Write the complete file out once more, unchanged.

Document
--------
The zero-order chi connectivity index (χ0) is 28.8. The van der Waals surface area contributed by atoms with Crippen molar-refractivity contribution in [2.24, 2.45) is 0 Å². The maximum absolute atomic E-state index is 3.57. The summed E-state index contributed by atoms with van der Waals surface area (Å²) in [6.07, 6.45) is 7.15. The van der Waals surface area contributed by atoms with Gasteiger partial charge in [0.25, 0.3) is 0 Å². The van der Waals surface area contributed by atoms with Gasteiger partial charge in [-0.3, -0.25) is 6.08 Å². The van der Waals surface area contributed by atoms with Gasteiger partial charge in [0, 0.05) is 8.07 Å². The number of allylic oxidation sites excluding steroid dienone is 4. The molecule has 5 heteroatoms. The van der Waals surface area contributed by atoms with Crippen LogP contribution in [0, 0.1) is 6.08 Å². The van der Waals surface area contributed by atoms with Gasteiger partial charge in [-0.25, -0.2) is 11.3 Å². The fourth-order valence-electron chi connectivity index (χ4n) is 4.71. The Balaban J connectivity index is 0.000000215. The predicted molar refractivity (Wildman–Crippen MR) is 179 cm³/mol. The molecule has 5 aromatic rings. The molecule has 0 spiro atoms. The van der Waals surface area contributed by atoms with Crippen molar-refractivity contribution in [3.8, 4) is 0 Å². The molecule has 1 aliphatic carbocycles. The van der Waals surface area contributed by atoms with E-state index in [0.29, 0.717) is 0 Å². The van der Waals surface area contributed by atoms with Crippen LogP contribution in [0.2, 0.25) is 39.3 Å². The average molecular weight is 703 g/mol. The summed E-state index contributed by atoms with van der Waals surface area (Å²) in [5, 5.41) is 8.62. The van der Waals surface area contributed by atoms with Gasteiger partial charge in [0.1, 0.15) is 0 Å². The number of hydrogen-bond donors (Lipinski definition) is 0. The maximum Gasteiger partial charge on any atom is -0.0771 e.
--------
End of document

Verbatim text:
The zero-order chi connectivity index (χ0) is 28.8. The van der Waals surface area contributed by atoms with Crippen molar-refractivity contribution in [2.24, 2.45) is 0 Å². The maximum absolute atomic E-state index is 3.57. The summed E-state index contributed by atoms with van der Waals surface area (Å²) in [6.07, 6.45) is 7.15. The van der Waals surface area contributed by atoms with Gasteiger partial charge in [0.25, 0.3) is 0 Å². The van der Waals surface area contributed by atoms with Gasteiger partial charge in [-0.3, -0.25) is 6.08 Å². The van der Waals surface area contributed by atoms with Gasteiger partial charge in [0, 0.05) is 8.07 Å². The number of allylic oxidation sites excluding steroid dienone is 4. The molecule has 5 heteroatoms. The van der Waals surface area contributed by atoms with Crippen LogP contribution in [0, 0.1) is 6.08 Å². The van der Waals surface area contributed by atoms with Gasteiger partial charge in [-0.25, -0.2) is 11.3 Å². The fourth-order valence-electron chi connectivity index (χ4n) is 4.71. The Balaban J connectivity index is 0.000000215. The predicted molar refractivity (Wildman–Crippen MR) is 179 cm³/mol. The molecule has 5 aromatic rings. The molecule has 0 spiro atoms. The van der Waals surface area contributed by atoms with Crippen molar-refractivity contribution in [3.8, 4) is 0 Å². The molecule has 1 aliphatic carbocycles. The van der Waals surface area contributed by atoms with E-state index in [0.29, 0.717) is 0 Å². The van der Waals surface area contributed by atoms with Crippen LogP contribution in [0.2, 0.25) is 39.3 Å². The average molecular weight is 703 g/mol. The summed E-state index contributed by atoms with van der Waals surface area (Å²) in [5, 5.41) is 8.62. The van der Waals surface area contributed by atoms with Gasteiger partial charge in [0.1, 0.15) is 0 Å². The number of hydrogen-bond donors (Lipinski definition) is 0. The maximum Gasteiger partial charge on any atom is -0.0771 e.